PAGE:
Ottawa River

About the Ottawa River

Around 1.7 billion years ago in the Precambrian Era, the continental plates that make up present-day Africa, Antarctica, Asia, Australia, Europe and South America began to converge on North America. Successive masses of rock were thrust upon the North American plate, whose eastern edge at that time was near Sudbury. This converging climaxed 1.1 billion years ago when South America, West
Africa and Europe collided with North America. This formed the supercontinent Rodinia , composed of the oldest rocks in the watershed.

The collision of great continental plates and smaller continental fragments pushed their edges higher and higher, creating the mighty Grenville Mountains, taller than the Himalayas. The mountains eroded away over the next 200 million years, leaving only stumps. The rocks we see today were once buried as much as 20 to 30 kilometers below the mountain summits.  The immense size of the Grenville Mountains can be judged by the fact that their base, represented by Grenville age rocks, extends east to a point near the Quebec-New Brunswick border.

Around 800 million years ago the supercontinent Rodinia started breaking apart into separate smaller continents, separated by ever-widening oceans. Around 600 million years ago, lighter rocks within the Earth’s crust pushed upward and cracked the still-massive supercontinent.  One of the arms in the crack began as a massive split in the Gulf of St. Lawrence to the east, extending westward along the Ottawa up through Lake Timiskaming, and along the Mattawa River to Lake Nipissing. This is one of Earth’s greatest rift valleys. It contained breaks or “faults” extending 40 km deep into the Earth’s crust. Had the rift valley continued to grow, Pontiac County and Renfrew County would today be on opposite sides of an ocean.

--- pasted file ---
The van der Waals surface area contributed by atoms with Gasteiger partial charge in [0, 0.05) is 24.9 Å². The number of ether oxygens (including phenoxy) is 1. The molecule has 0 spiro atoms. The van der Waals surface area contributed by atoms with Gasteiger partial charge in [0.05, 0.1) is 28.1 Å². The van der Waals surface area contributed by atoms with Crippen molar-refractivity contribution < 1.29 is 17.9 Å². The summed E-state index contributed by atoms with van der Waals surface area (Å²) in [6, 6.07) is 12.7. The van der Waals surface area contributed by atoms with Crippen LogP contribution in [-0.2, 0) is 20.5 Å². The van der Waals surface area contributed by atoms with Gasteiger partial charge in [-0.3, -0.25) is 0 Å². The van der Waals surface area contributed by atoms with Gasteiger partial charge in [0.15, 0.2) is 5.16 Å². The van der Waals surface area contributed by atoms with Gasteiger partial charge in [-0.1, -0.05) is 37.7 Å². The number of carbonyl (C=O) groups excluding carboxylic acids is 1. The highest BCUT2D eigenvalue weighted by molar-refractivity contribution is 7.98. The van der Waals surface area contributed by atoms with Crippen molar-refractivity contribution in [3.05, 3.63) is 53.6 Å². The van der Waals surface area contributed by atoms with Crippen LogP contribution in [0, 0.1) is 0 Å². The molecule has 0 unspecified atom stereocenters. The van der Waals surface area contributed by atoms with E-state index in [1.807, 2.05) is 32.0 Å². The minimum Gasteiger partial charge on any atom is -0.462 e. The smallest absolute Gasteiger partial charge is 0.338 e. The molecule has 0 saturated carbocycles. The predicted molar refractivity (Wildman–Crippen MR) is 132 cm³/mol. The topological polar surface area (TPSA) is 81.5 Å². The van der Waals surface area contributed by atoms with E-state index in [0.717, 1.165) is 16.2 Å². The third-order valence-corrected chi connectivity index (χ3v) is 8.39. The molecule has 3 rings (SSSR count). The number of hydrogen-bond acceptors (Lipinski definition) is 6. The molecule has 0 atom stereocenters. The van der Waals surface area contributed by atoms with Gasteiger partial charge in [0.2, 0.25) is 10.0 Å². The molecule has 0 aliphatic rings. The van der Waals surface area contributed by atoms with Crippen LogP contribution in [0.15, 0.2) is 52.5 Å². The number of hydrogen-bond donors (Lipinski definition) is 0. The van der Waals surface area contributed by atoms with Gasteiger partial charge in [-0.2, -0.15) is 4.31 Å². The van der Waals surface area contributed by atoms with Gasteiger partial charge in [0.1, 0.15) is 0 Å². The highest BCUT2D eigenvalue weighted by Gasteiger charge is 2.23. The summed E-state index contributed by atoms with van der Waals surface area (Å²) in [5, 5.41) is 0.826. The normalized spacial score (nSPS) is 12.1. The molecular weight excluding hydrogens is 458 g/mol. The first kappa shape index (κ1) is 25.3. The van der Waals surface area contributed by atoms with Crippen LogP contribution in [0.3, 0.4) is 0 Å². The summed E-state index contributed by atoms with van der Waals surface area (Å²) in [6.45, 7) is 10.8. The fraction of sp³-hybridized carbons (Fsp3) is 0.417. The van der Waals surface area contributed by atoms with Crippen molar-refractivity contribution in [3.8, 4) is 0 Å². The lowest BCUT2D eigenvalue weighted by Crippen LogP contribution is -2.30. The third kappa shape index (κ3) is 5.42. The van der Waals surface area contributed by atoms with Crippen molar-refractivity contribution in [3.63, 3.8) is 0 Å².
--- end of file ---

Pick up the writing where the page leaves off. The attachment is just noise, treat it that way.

As the split in the Ottawa and Bonnechere valleys widened and deepened during the Mesozoic Era, portions of the land in the region slumped downward, creating the Ottawa-Bonnechere Graben (a graben is an area of down-dropped land between two major faults), within which segments of Ordovician strata were preserved. The Ottawa River occupies the major fault at the northern edge
of the graben. The southern boundary of the graben is the Mount Saint Patrick fault, straddling the Bonnechere and Madawaska watersheds.

Why is the Ottawa River so important?

The Ottawa River Valley is home to at least 24 provincially or nationally imperilled species, including Least Bittern, Spotted Turtle, and American Ginseng. Its microclimate, sand, and limestone substrate sustain rich wetland and forest habitats that support a diversity of flora and fauna. While the region is one of the most threatened landscapes in Canada, it hosts the most biologically diverse ecosystems in Québec. (Source: The Nature Conservancy)

The Ottawa River is also home to a unique and diverse fauna of freshwater mussels. This unique freshwater mussel fauna includes a minimum of 14 different species (27 % of the Canadian freshwater mussel fauna), each one linked to specific fish hosts which ensure the upstream and downstream dispersal of the mussel’s specialized glochidia larvae. In many areas of the Ottawa River, the density of freshwater mussels on the bottom commonly exceeds 100 individuals per square metre. This is a very high value compared to other rivers in Eastern Canada. (Source: André Martel – Canadian Museum of Nature)

What kind of wildlife and plants are found here?

You’ll find lots of wildlife along the river – not just Canada Geese! During the spring and fall you can see and hear songbirds like Warblers and Vireos moving through the region, and huge groups of Ring-billed gulls, Herring and Great Black-backed gulls, and tens of thousands of waterbird species. August is ideal for watching Great Egrets on the move southward, and you may even spot some shorebirds moving through and feeding on exposed mud flats (when the river is low).

And you’ll see other critters, too!  to be continued
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